Several issues need to be considered in selecting ecometrics according to consumer needs. F o r e x a m p l e , the consumer may be interested in i n f o r m a t i o n on e n v i r o n m e n t a l impacts related to products (labels), c o m p a n i e s (annual environmen- tal reports) or his or her o w n b e h a v i o r (e.g. traveling). Simi- larly marketing needs m a y be expressed in the view of mar- keters c o n s i d e r i n g the "green i m a g e " o f the p r o d u c t or

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company. Marketers may also seek to influence potential customers as well as offices, administrations or the public in general. Additionally, various types of labels require con- densed information, often related to the product life cycle or environmental impact. According to ISO/DIS 14020ff [5,6] three types of labels exist which require different infor- mation to be communicated:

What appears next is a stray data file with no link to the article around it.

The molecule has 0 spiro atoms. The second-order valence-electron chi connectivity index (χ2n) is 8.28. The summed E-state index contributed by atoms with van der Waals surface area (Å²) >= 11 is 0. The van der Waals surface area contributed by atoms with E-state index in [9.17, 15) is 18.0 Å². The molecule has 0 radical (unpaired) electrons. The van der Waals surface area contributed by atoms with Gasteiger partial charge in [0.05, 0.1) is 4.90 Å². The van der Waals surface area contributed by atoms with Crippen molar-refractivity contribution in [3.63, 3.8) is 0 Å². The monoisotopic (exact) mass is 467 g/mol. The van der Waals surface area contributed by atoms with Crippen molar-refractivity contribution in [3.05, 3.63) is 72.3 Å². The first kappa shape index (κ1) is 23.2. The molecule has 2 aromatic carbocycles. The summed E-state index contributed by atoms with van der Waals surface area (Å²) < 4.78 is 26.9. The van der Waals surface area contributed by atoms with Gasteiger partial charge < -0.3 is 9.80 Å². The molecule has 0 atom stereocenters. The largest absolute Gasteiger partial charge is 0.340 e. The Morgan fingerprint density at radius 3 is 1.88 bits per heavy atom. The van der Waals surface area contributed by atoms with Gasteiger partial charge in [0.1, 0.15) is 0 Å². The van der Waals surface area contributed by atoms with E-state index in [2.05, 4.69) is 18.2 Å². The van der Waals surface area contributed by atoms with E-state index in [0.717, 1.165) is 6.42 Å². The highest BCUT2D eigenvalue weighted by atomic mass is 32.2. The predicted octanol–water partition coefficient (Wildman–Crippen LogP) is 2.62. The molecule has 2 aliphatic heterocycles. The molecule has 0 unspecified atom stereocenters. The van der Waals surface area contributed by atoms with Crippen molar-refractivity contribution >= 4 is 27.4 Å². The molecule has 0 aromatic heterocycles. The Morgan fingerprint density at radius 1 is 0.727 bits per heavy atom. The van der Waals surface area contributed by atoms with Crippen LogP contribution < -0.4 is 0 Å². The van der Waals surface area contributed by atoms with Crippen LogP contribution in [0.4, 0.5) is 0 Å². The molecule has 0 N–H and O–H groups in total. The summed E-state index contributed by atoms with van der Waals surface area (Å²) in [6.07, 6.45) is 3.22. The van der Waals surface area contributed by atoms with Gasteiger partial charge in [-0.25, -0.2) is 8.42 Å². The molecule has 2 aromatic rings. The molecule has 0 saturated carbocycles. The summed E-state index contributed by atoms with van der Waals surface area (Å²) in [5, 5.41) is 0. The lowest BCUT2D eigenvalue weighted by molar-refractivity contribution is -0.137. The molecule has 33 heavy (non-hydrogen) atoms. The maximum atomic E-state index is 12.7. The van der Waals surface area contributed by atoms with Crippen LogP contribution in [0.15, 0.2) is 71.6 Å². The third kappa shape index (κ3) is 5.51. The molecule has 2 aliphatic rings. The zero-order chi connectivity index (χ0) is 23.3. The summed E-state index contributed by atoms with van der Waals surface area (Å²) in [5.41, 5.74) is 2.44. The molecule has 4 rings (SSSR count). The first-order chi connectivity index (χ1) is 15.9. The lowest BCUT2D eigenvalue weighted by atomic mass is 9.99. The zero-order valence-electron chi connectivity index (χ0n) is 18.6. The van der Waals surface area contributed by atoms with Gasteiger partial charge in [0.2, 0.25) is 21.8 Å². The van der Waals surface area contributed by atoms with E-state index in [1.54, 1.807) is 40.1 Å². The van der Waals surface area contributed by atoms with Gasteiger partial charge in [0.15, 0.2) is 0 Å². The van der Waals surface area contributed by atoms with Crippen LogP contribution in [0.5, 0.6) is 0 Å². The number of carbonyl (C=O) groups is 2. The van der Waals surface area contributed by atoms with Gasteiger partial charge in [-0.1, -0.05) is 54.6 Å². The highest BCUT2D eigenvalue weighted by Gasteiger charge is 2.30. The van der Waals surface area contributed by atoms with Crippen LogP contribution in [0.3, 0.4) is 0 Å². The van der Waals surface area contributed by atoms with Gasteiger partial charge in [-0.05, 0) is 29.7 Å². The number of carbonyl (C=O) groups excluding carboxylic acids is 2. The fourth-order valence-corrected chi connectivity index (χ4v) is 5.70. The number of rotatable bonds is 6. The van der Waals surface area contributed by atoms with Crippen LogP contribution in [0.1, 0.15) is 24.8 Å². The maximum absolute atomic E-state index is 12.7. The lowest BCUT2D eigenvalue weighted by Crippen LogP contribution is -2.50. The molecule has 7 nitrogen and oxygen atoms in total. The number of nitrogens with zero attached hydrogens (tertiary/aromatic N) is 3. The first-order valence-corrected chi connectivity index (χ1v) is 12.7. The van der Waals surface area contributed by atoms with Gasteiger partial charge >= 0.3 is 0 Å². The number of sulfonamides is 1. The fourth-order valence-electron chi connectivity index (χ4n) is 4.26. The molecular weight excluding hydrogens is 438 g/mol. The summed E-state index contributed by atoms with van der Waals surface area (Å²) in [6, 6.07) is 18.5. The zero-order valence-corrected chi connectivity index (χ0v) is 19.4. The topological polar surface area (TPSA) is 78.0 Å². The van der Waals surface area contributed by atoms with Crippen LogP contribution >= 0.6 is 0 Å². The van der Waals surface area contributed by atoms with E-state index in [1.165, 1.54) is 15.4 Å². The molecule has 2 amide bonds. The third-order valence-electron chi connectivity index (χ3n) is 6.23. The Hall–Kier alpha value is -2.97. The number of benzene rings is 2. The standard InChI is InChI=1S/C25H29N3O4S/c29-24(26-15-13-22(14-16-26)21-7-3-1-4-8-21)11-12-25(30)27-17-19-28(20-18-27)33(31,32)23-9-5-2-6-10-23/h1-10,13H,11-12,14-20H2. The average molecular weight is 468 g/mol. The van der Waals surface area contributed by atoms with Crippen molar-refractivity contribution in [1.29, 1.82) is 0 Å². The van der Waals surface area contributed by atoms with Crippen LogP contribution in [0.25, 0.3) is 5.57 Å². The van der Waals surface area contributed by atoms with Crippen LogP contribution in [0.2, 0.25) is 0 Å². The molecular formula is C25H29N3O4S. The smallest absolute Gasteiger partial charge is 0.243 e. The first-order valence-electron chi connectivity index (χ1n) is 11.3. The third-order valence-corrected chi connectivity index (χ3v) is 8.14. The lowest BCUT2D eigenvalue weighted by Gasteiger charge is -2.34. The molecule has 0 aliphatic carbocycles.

Type I labeling can be relatively time consuming since a third p a r t y validation is involved (see, for example, the EU-label requirements). It also has to be questioned if the multiple criteria can be communicated to the public, or any other interested audience, and h o w to set the criteria for excellence in one product group. Furthermore, the level of excellence often becomes a standard with time and thus the criteria, and thresholds, have to be adapted regularly. Due to data incompleteness, it is also often difficult to relate the ecometric (criteria) to life cycle impacts.

The perception, and validity, of Type II labels has been questioned due to the lack of involvement of third par- ties. However, their acceptance could be enhanced if ISO principles are followed to set up the label.